North Korea Shutters ‘Antisocialist’ Entertainment Centers Featuring Foreign Content

The campaign has forced private karaoke bars to operate underground, sources say.

A North Korean man sings karaoke while his daughter plays the piano at a hotel bar in Mount Kumgang, North Korea, in a file photo.

Authorities in North Korean provinces near the country’s border with China are cracking down on so-called “antisocialist activities,” forcing the owners of popular entertainment establishments that feature foreign content to operate underground, according to local sources.

A source from South Hamgyong province recently told RFA’s Korean Service that propaganda had recently been issued calling on residents to “reject any inflow of imperialistic cultural ideology,” which he said was part of a bid by the authorities to stamp out “capitalistic decadence promoted through an antisocialist movement.”

“North Korean residents have been expecting a big change since the North-South and North-U.S. summits,” the source said, referring to historic meetings between the North’s leader Kim Jong Un and South Korea’s Moon Jae-in in April, as well as Kim’s unprecedented talks with U.S. President Donald Trump in June.

Moon and Trump dangled promises of regime security and economic prosperity for Kim in exchange for the North abandoning its nuclear weapons program, which Kim agreed to in principle, and the source said that state-run media had since been crowing about a “new future” for the country.

Nevertheless, despite expectations that North Korea’s recent diplomacy could lead to a more open society, the source said, “the authorities are pushing a campaign of ‘struggle’ against antisocialism.”

“Residents are disappointed by the tightened control on foreign culture, as they believed a new era of peace and change would come,” he said.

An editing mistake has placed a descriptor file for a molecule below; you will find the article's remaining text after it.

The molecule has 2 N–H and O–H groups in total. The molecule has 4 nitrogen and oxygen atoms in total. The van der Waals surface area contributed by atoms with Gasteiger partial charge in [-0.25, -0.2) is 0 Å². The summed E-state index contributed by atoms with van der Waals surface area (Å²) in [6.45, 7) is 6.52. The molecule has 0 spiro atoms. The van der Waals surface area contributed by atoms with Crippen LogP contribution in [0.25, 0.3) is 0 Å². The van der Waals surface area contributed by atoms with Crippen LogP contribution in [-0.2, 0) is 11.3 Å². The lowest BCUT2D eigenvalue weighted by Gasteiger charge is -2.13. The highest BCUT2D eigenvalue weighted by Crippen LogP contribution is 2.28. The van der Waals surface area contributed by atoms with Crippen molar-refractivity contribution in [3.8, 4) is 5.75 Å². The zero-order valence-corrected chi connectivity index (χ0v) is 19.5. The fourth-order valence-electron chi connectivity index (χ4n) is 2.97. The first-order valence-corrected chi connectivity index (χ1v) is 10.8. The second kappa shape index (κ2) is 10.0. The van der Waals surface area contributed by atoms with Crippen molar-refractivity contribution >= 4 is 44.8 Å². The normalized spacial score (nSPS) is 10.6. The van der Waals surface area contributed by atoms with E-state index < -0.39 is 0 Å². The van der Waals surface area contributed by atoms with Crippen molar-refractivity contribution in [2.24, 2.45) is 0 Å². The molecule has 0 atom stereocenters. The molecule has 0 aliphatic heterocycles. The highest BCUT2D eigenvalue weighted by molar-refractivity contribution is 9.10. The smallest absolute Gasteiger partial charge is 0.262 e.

“Most North Koreans enjoy karaoke and people don’t understand why the authorities have suddenly tightened controls over karaoke culture, as well as foreign music and dance. The people are exhausted from being ‘mobilized’ [for projects] to improve the country and are angry that the central committee [of North Korea’s Worker’s Party] won’t let them amuse themselves.”

According to the source, “all state-run karaoke rooms have been shut down recently,” while authorities were “strongly cracking down on [private] karaoke rooms, leading to secret karaoke rooms operating underground.”

The government is also shuttering many state-run restaurants, he said, leaving residents with few places to sing and dance.

A source from Yanggang province, also near the border with China, told RFA that authorities now “ambush places where people enjoy themselves.”

“They say it is to fight against non-socialist elements, and if they find anyone who sings South Korean or Chinese music, they send them to labor camps,” the source said.

According to the source, the threat of a labor camp sentence does not deter residents from seeking out entertainment.

“People are aware that they would have a very hard time in the labor camps, but they still set up karaoke machines in secret places to sing and dance to capitalist music with close friends and neighbors,” he said.

“Even if the authorities try to tighten their control [over karaoke culture], it would not be easy to stop residents from enjoying foreign music and dance.”

Capital karaoke

In March, sources told RFA that authorities were closing karaoke bars in the capital Pyongyang amid falling business and concerns over crime and other antisocial behavior.

The bars, which came equipped with high-quality sound systems, had charged foreign businessmen and other guests steep prices for drinks and the attentions of female employees, who would often dance with patrons and pose for photos, sources told RFA in earlier reports.

However, authorities ordered the bars closed at the beginning of the year, with no reason given, they said. The move had sparked rumors that the bars were associated with violent criminal incidents and no longer generate money for the regime, and that the move was related to a campaign against “anti-socialist culture.”

In September 2011, former national leader Kim Jong Il criticized karaoke bars as decadent, and all bars outside Pyongyang were closed, a North Korean resident told RFA earlier this year.

Reported by Jieun Kim for RFA’s Korean Service. Translated by Leejin Jun. Written in English by Joshua Lipes.